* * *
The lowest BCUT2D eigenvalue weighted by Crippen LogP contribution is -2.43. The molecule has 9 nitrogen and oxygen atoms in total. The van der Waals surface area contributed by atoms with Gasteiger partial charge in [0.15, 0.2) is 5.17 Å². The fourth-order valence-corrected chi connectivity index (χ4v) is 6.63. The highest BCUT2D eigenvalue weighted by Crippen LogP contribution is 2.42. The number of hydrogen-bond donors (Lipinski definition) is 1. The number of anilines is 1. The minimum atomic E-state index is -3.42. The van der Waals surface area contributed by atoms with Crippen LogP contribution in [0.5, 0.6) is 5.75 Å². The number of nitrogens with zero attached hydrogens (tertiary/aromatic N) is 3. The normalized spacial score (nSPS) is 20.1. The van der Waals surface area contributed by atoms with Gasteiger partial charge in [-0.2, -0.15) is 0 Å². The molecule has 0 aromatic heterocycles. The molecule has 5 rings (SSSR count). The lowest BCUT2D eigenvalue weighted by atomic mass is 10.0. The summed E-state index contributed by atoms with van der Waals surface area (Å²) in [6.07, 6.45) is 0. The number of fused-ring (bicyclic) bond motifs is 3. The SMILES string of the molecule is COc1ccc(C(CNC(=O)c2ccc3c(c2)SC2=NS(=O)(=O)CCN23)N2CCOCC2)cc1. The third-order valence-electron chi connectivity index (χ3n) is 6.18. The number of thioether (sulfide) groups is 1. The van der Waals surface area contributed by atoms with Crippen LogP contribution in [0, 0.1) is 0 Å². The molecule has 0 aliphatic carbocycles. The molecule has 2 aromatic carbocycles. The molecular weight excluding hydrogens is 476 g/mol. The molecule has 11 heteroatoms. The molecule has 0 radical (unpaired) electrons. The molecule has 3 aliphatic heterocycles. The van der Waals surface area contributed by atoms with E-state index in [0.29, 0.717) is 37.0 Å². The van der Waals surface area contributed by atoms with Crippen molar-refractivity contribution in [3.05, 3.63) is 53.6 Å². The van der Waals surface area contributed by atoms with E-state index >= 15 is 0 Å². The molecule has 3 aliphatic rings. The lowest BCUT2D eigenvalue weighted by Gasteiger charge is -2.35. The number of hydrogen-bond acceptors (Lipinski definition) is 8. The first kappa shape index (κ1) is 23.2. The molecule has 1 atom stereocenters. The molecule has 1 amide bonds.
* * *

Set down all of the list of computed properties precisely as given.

The lowest BCUT2D eigenvalue weighted by Crippen LogP contribution is -2.43. The molecule has 9 nitrogen and oxygen atoms in total. The van der Waals surface area contributed by atoms with Gasteiger partial charge in [0.15, 0.2) is 5.17 Å². The fourth-order valence-corrected chi connectivity index (χ4v) is 6.63. The highest BCUT2D eigenvalue weighted by Crippen LogP contribution is 2.42. The number of hydrogen-bond donors (Lipinski definition) is 1. The number of anilines is 1. The minimum atomic E-state index is -3.42. The van der Waals surface area contributed by atoms with Crippen LogP contribution in [0.5, 0.6) is 5.75 Å². The number of nitrogens with zero attached hydrogens (tertiary/aromatic N) is 3. The normalized spacial score (nSPS) is 20.1. The van der Waals surface area contributed by atoms with Gasteiger partial charge in [-0.2, -0.15) is 0 Å². The molecule has 0 aromatic heterocycles. The molecule has 5 rings (SSSR count). The lowest BCUT2D eigenvalue weighted by atomic mass is 10.0. The summed E-state index contributed by atoms with van der Waals surface area (Å²) in [6.07, 6.45) is 0. The number of fused-ring (bicyclic) bond motifs is 3. The SMILES string of the molecule is COc1ccc(C(CNC(=O)c2ccc3c(c2)SC2=NS(=O)(=O)CCN23)N2CCOCC2)cc1. The third-order valence-electron chi connectivity index (χ3n) is 6.18. The number of thioether (sulfide) groups is 1. The van der Waals surface area contributed by atoms with Crippen LogP contribution in [0, 0.1) is 0 Å². The molecule has 0 aliphatic carbocycles. The molecule has 2 aromatic carbocycles. The molecular weight excluding hydrogens is 476 g/mol. The molecule has 11 heteroatoms. The molecule has 0 radical (unpaired) electrons. The molecule has 3 aliphatic heterocycles. The van der Waals surface area contributed by atoms with E-state index in [0.29, 0.717) is 37.0 Å². The van der Waals surface area contributed by atoms with Crippen molar-refractivity contribution in [3.05, 3.63) is 53.6 Å². The van der Waals surface area contributed by atoms with E-state index >= 15 is 0 Å². The molecule has 3 aliphatic rings. The lowest BCUT2D eigenvalue weighted by Gasteiger charge is -2.35. The number of hydrogen-bond acceptors (Lipinski definition) is 8. The first kappa shape index (κ1) is 23.2. The molecule has 1 atom stereocenters. The molecule has 1 amide bonds.